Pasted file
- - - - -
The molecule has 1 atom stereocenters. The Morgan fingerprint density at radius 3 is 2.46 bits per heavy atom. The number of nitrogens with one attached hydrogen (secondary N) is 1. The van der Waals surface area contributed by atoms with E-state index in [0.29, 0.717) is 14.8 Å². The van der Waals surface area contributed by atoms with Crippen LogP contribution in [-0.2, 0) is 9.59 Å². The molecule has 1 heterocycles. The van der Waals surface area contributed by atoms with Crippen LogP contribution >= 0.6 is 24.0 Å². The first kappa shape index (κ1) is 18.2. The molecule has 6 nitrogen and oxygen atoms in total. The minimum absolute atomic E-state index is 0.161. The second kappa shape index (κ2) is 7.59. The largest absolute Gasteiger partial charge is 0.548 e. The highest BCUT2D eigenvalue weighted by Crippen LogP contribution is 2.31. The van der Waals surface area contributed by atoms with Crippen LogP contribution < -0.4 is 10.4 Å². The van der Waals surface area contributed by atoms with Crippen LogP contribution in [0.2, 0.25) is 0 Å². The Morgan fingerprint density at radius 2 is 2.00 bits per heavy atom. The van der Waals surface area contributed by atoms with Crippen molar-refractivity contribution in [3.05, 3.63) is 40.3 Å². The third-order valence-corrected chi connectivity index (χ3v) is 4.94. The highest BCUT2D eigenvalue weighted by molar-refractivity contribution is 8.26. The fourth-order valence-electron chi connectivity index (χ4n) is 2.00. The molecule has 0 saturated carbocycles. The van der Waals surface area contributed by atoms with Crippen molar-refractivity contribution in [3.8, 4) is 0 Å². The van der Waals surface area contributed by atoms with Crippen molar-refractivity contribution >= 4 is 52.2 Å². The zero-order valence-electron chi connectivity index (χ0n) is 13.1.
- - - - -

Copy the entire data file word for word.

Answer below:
The molecule has 1 atom stereocenters. The Morgan fingerprint density at radius 3 is 2.46 bits per heavy atom. The number of nitrogens with one attached hydrogen (secondary N) is 1. The van der Waals surface area contributed by atoms with E-state index in [0.29, 0.717) is 14.8 Å². The van der Waals surface area contributed by atoms with Crippen LogP contribution in [-0.2, 0) is 9.59 Å². The molecule has 1 heterocycles. The van der Waals surface area contributed by atoms with Crippen LogP contribution >= 0.6 is 24.0 Å². The first kappa shape index (κ1) is 18.2. The molecule has 6 nitrogen and oxygen atoms in total. The minimum absolute atomic E-state index is 0.161. The second kappa shape index (κ2) is 7.59. The largest absolute Gasteiger partial charge is 0.548 e. The highest BCUT2D eigenvalue weighted by Crippen LogP contribution is 2.31. The van der Waals surface area contributed by atoms with Crippen LogP contribution < -0.4 is 10.4 Å². The van der Waals surface area contributed by atoms with Crippen LogP contribution in [0.2, 0.25) is 0 Å². The Morgan fingerprint density at radius 2 is 2.00 bits per heavy atom. The van der Waals surface area contributed by atoms with Crippen molar-refractivity contribution in [3.05, 3.63) is 40.3 Å². The third-order valence-corrected chi connectivity index (χ3v) is 4.94. The highest BCUT2D eigenvalue weighted by molar-refractivity contribution is 8.26. The fourth-order valence-electron chi connectivity index (χ4n) is 2.00. The molecule has 0 saturated carbocycles. The van der Waals surface area contributed by atoms with Crippen molar-refractivity contribution in [3.8, 4) is 0 Å². The van der Waals surface area contributed by atoms with Crippen molar-refractivity contribution >= 4 is 52.2 Å². The zero-order valence-electron chi connectivity index (χ0n) is 13.1.